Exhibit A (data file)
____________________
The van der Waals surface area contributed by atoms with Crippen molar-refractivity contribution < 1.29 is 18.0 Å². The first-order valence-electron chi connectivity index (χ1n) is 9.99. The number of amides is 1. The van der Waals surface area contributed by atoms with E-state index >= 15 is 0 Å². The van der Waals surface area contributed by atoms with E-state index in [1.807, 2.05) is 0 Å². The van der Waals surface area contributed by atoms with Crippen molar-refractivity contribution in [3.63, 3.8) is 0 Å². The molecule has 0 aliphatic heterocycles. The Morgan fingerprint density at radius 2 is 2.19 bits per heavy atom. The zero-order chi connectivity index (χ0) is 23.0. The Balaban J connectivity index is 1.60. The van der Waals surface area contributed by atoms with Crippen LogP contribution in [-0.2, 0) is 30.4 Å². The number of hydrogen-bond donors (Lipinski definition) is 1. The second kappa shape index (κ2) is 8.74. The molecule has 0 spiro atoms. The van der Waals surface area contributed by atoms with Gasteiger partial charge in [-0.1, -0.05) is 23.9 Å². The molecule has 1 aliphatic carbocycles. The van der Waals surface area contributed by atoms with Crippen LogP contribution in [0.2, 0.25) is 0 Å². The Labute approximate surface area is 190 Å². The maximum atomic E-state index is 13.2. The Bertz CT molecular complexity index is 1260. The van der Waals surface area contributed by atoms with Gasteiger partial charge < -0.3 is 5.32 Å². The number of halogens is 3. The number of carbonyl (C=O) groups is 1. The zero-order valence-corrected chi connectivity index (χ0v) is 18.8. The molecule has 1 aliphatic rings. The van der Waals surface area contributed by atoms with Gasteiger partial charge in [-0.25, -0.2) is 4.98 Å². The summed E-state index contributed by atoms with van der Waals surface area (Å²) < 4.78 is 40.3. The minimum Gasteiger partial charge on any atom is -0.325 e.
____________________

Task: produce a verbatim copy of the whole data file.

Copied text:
The van der Waals surface area contributed by atoms with Crippen molar-refractivity contribution < 1.29 is 18.0 Å². The first-order valence-electron chi connectivity index (χ1n) is 9.99. The number of amides is 1. The van der Waals surface area contributed by atoms with E-state index >= 15 is 0 Å². The van der Waals surface area contributed by atoms with E-state index in [1.807, 2.05) is 0 Å². The van der Waals surface area contributed by atoms with Crippen molar-refractivity contribution in [3.63, 3.8) is 0 Å². The molecule has 0 aliphatic heterocycles. The Morgan fingerprint density at radius 2 is 2.19 bits per heavy atom. The zero-order chi connectivity index (χ0) is 23.0. The Balaban J connectivity index is 1.60. The van der Waals surface area contributed by atoms with Crippen LogP contribution in [-0.2, 0) is 30.4 Å². The number of hydrogen-bond donors (Lipinski definition) is 1. The second kappa shape index (κ2) is 8.74. The molecule has 0 spiro atoms. The van der Waals surface area contributed by atoms with Gasteiger partial charge in [-0.1, -0.05) is 23.9 Å². The molecule has 1 aliphatic carbocycles. The van der Waals surface area contributed by atoms with Crippen LogP contribution in [0.2, 0.25) is 0 Å². The Labute approximate surface area is 190 Å². The maximum atomic E-state index is 13.2. The Bertz CT molecular complexity index is 1260. The van der Waals surface area contributed by atoms with Gasteiger partial charge < -0.3 is 5.32 Å². The number of halogens is 3. The number of carbonyl (C=O) groups is 1. The zero-order valence-corrected chi connectivity index (χ0v) is 18.8. The molecule has 1 aliphatic rings. The van der Waals surface area contributed by atoms with Gasteiger partial charge in [-0.25, -0.2) is 4.98 Å². The summed E-state index contributed by atoms with van der Waals surface area (Å²) < 4.78 is 40.3. The minimum Gasteiger partial charge on any atom is -0.325 e.